1. Burning discs with Waveburner
      4m 35s
    2. Timing your tracks
      2m 33s
    3. Adding track markers and index points
      5m 48s
    4. Processing the audio
      3m 24s
    5. Normalizing the audio
      1m 49s
    6. Deciding whether to burn, bounce, or save
      2m 3s
  13. 1m 37s
    1. Additional resources
      1m 3s
    2. Goodbye

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Understanding Logic's window structure
Video duration: 12m 32s 8h 13m Beginner


Understanding Logic's window structure provides you with in-depth training on Audio + Music. Taught by Joe Godfrey as part of the Logic Pro 8 Essential Training

Audio + Music
Logic Pro

Understanding Logic's window structure

Logic keeps track of a lot of data. It uses a series of windows to let you see what you need for different operations. We use different windows as we do different phases of our project but for now, let's just take a look around and see what's in here. Our goal here isn't go into detail about each one. Our goal here is just to briefly describe what each of them shows you and why they are there. So, take a deep breath, here we go. We are already in the Arrange window. That's the default window. It's a timeline where you will choose your sounds and record your music.

It's probably where you will spend most of your time in Logic. So, what I have here is a little piano sound playing a whole note scale, let me solo it and play. Spacebar to play. (Piano plays.) Let me solo a little drum loop that comes with it. 0 to return the playhead to the beginning and spacebar to play. (Music plays.) And together they sound like...

(Music plays.) Now, the Arrange window has a lot of options, so there is a movie about those options later in this chapter. Let's return to playhead to the beginning and take a look at the next window. The windows I am showing you are all listed in the Window menu, but I am going to use the keystrokes for them. So, the next one up on the list is the mixer. Every track that's in your timeline has a channel in the mixer. The mixer is where you will make adjustments to those sounds like how much reverb it has and then you will set the volumes and other parameters once your composition is built.

So, we will be coming back here when it's time to mix. Let me close this for now. Next on this list is the Event List. This is a window that's displaying what's in my sequence. I have a region and we will talk about regions later too. I have a region played by the exotic world beat and one played by this Steinway Piano. If I click on the Steinway Piano region, I get inside of it and I can take a look at the position and the channel and the pitch and the length and the velocity of each of the notes in my sequence.

So, let me play it in the Arrange window and you will see it in the Event List. (Music plays.) So, the playhead that's moving across the timeline here is moving up and down here. Let me select that very last note. And just by clicking on it I hear it. I am just clicking on the note and dragging my mouse up and down. (Individual piano notes.) Let's take it way up to a high note and see what it sounds like.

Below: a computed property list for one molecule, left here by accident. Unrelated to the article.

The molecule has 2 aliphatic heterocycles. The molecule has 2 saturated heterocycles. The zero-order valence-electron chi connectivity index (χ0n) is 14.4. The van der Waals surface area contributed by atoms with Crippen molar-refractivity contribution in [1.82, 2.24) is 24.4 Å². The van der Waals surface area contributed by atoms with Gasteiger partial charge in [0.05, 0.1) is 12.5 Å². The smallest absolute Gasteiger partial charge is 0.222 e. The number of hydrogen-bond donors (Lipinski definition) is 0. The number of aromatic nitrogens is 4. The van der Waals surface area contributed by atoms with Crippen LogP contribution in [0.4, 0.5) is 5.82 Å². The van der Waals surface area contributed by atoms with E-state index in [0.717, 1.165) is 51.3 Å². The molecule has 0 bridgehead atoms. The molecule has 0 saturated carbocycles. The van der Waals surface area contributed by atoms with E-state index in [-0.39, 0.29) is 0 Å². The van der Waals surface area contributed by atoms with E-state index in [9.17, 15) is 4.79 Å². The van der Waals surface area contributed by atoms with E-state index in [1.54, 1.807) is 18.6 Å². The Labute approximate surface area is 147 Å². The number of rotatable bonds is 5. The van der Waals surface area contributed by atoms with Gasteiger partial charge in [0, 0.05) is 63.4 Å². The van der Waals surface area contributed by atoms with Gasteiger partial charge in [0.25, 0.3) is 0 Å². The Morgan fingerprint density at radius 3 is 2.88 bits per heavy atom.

(Individual piano notes.) That's C. (Music plays.) So, the point here is you can edit the start point and the pitch and the length of notes in a data processing way. Let me close the event list. Next up is the Score window. Let's move the playhead back to the beginning. Score is your own personal copyist.

It's always transcribing what you play in musical notation. But you can edit in here as well. This note that I changed in the event list is a really high note. Let's push it back down. (Individual piano notes.) And now, let's play the sequence again. (Music plays.) So, you can just pick up a note and push it around. (Piano plays.) On the musical notation, pick the note you like.

Let's move the playhead back to the beginning, but before I close this out, notice that it kept track of the pedal move too. This is a sustain pedal on/sustain pedal off. Let's close that window and take a look at the Transform window. Transform is a different way of editing your MIDI data. If you think about the event list as letting you precisely edit events, Transform is more for editing groups or clusters of notes. You can select let's say all the notes from bar one to bar five and then perform an action on them.

There are some presets here that are kind of handy. Let's double speed those notes. And let's select and operate and listen to it. (Music plays.) Whoops. Playhead back to the beginning. (Music plays.) It made them go twice as fast. Let's solo that just so that we can hear it. (Piano plays.) Now, you might be thinking wow! This means I can finally play that Beethoven sonata that I have been working on all this time and play it really, really slow and then speed it up.

Yeah, that's what that means. Now, I am going to undo that, take it back to their normal length, okay. So that's back to where I want it. Let's look at one more option in here. Let's do a fixed note length and make these notes be really, really short. Let's go 000120 and listen to the result. We want to select and operate. (Music plays.) Well, here's the thing.